The Night House, 2020.
Directed by David Bruckner.
Starring Rebecca Hall, Sarah Goldberg, Vondie Curtis-Hall, Evan Jonigkeit, Stacy Martin, David Abeles, Christina Jackson, and Patrick Klein.
A widow begins to uncover her recently deceased husband’s disturbing secrets.
Rebecca Hall’s take on a grieving widow in director David Bruckner’s 2020 Sundance chiller The Night House is atypical, and as a result, unpredictable. This is indicated early when a confrontational mother enters her classroom, proclaiming her son received an unfair grade. He missed the deadline for an end-of-year project but, according to the mother, was told he would be able to do a replacement assignment. On that day, Beth (Rebecca Hall) was absent, meaning time ran out to make up the work. For both, the justification comes down to unforeseen circumstances in their personal lives. The mother doesn’t fully reveal what her son was going through, whereas Beth is blunt and direct, divulging that her husband took their lakehouse boat off into the distance and committed suicide by shooting himself in the head.
Naturally, the mother feels terrible for charging at someone over a letter grade that’s pretty trivial in comparison. However, Beth is not moping or crying; she’s firing back with spunk and willing to change the grade to whatever the mother wants. Not only is it an amusing capper to the scene, but it’s an early look that Rebecca Hall is not interested in playing a helpless cliché screaming manic. That’s not to say that she’s not actually suffering or grieving, because she is, more that she is tapping into this character from a unique angle that only grows more fascinating with more information about the reality of her marriage alongside her stance on the possibility of an afterlife (she was legally pronounced dead at a hospital following a fatal car accident and then revived, so she rightfully has firm opinions on the subject).
As much as Beth outwardly presents herself as a tough spirit ready to move on and continue working while occasionally grabbing drinks with friends, complete with a dark sense of humor capable of joking about suicide and the supernatural, isolation is another story. She’s usually picking through photographs and memories of her once-happy life, tossing anything that reminds her of her husband inside garbage bags. And when that’s enough for the night, it’s time to loot his stash of alcohol before falling asleep on the floor of different rooms each night. More concerning, she seems to zone out and lose hours at a time, even when sober.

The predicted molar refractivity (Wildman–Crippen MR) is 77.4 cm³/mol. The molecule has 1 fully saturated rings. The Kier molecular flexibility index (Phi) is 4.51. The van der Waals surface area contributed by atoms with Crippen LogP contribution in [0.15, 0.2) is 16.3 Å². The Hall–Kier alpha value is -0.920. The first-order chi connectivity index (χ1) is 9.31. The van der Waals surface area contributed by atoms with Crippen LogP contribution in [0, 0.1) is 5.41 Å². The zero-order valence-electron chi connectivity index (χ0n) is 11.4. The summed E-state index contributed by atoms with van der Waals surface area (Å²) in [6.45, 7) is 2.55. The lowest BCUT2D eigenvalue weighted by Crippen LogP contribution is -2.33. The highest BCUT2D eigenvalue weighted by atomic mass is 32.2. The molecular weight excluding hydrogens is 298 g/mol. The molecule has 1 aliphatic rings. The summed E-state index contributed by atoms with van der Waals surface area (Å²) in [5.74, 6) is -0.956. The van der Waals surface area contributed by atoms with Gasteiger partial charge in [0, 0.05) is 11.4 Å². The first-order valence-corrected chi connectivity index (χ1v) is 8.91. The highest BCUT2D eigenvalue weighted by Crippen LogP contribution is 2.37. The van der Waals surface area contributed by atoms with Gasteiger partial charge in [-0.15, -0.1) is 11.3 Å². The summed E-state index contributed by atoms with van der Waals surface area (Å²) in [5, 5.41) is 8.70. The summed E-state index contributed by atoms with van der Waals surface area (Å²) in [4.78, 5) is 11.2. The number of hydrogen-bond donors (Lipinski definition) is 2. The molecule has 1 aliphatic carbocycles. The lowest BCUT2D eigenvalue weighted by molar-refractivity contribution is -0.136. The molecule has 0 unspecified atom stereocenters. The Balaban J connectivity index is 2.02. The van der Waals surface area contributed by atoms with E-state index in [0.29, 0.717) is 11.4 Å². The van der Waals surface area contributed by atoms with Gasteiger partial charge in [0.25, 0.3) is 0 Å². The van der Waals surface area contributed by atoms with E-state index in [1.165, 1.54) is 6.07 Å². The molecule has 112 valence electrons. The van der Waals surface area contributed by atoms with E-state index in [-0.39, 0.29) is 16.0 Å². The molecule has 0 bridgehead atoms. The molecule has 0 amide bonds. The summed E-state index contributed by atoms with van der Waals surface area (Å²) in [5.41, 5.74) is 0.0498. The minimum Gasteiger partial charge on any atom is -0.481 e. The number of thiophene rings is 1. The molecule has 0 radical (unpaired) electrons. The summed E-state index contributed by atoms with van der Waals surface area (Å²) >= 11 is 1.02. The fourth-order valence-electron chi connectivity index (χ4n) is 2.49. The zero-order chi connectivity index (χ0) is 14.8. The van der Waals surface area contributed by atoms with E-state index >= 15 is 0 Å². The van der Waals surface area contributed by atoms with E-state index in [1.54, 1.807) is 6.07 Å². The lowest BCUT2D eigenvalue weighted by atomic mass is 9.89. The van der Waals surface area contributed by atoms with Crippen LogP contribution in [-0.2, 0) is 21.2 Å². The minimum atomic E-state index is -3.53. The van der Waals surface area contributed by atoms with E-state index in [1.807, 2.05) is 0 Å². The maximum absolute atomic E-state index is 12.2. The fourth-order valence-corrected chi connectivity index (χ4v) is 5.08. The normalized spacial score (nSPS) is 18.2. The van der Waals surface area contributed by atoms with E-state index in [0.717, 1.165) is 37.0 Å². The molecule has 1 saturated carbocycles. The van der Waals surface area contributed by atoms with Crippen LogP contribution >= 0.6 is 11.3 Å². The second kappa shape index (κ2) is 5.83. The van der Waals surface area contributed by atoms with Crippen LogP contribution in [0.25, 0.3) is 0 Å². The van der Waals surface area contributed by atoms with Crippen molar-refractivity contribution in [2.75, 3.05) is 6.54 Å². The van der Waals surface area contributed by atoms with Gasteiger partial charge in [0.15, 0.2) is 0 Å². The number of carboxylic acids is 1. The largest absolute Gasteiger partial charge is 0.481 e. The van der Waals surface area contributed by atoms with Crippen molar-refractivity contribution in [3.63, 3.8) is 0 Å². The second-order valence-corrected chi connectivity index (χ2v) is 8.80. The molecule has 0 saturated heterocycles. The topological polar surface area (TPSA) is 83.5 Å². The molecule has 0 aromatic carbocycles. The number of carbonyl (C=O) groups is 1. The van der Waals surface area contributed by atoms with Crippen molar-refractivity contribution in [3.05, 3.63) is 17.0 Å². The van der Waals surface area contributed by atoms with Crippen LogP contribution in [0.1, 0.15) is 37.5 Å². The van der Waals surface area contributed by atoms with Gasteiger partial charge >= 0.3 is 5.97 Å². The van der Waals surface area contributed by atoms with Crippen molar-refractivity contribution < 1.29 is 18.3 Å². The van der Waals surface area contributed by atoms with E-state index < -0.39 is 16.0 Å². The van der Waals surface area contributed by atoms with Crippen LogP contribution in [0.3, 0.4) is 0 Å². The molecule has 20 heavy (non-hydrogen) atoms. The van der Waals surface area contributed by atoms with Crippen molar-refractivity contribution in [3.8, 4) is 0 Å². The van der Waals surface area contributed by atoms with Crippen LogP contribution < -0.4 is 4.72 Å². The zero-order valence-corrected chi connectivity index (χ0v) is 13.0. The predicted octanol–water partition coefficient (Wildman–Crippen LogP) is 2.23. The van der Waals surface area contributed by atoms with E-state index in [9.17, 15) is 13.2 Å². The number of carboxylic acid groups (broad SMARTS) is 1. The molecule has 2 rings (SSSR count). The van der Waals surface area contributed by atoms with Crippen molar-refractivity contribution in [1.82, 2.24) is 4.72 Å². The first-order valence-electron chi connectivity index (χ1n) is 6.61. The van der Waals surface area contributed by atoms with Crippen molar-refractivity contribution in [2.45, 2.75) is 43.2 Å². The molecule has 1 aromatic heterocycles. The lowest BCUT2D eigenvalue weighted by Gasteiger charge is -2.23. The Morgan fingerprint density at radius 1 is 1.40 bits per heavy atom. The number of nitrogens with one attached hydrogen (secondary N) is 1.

During all that poking around, Beth comes across unusual floorplans (her husband built their serene lakeside home) and photographs of a woman that looks nearly identical to her on her husband’s phone. Going against the advice of her friend Claire (Sarah Goldberg), who wisely suggests it’s not the best idea to go digging into someone’s secret life posthumously, Beth becomes enveloped in trying to untangle the web of whatever darkness, mentally or supernaturally, her husband was battling. Of course, these developments come as a shock to Beth, who mentions that she was the one always struggling with depression and demons while her husband was the one able to keep them at bay.
Between the likely case of adultery, a spiritual presence making itself known (everything from mysterious footprints to ghostly sightings), and a local friend (played by Vondie Curtis-Hall) pushing back against Beth’s investigation while seemingly possessing more knowledge of what happened than he is letting on, The Night House (scribed by Ben Collins and Luke Piotrowski) frequently feels as if it’s stuffing too many ingredients into the plot, nonetheless always remaining intriguing. Even then, it’s difficult to say that all of this coalesces perfectly, but it’s for damn sure riveting as reality and nightmares tend to blur together while showing off darker urges of Beth’s husband (who is played by Evan Jonigkeit in video footage and as a tortured ghost with a distinctly eerie and ghoulish voice). The script successfully takes philosophical discussions about the afterlife, brilliantly signifying a false sense of security before Beth is thrust into what could be an otherworldly danger or something much more malicious. Either way, it’s the rare movie where selective jump scares effectively jolt the senses.
While the third act certainly has its issues (it’s not so much that some things are vague, but the lingering feeling that not all of it connects properly, especially considering how convenient aspects of the investigation fall into place), it does make for visual and sonic hypnosis that aids Rebecca Hall’s transforming into a thoroughly horrified and haunted state of mind. Be careful digging into someone’s personal life, whether it’s your son’s teacher or your late husband; what you find might be startling and terrifying with more significant consequences at play, and most importantly, something you might have never wanted to know. The plot may be overloaded, but Rebecca Hall makes expressive choices in every scene capable of selling both emotional drama and supernatural encounters (there are multiple scenes towards the end with the ghost that she commits to and makes work without it coming across as silly) to keep The Night House from crumbling down.
Flickering Myth Rating – Film: ★ ★ ★ / Movie: ★ ★ ★
Robert Kojder is a member of the Chicago Film Critics Association and the Critics Choice Association. He is also the Flickering Myth Reviews Editor. Check here for new reviews, follow my Twitter or Letterboxd, or email me at MetalGearSolid719@gmail.com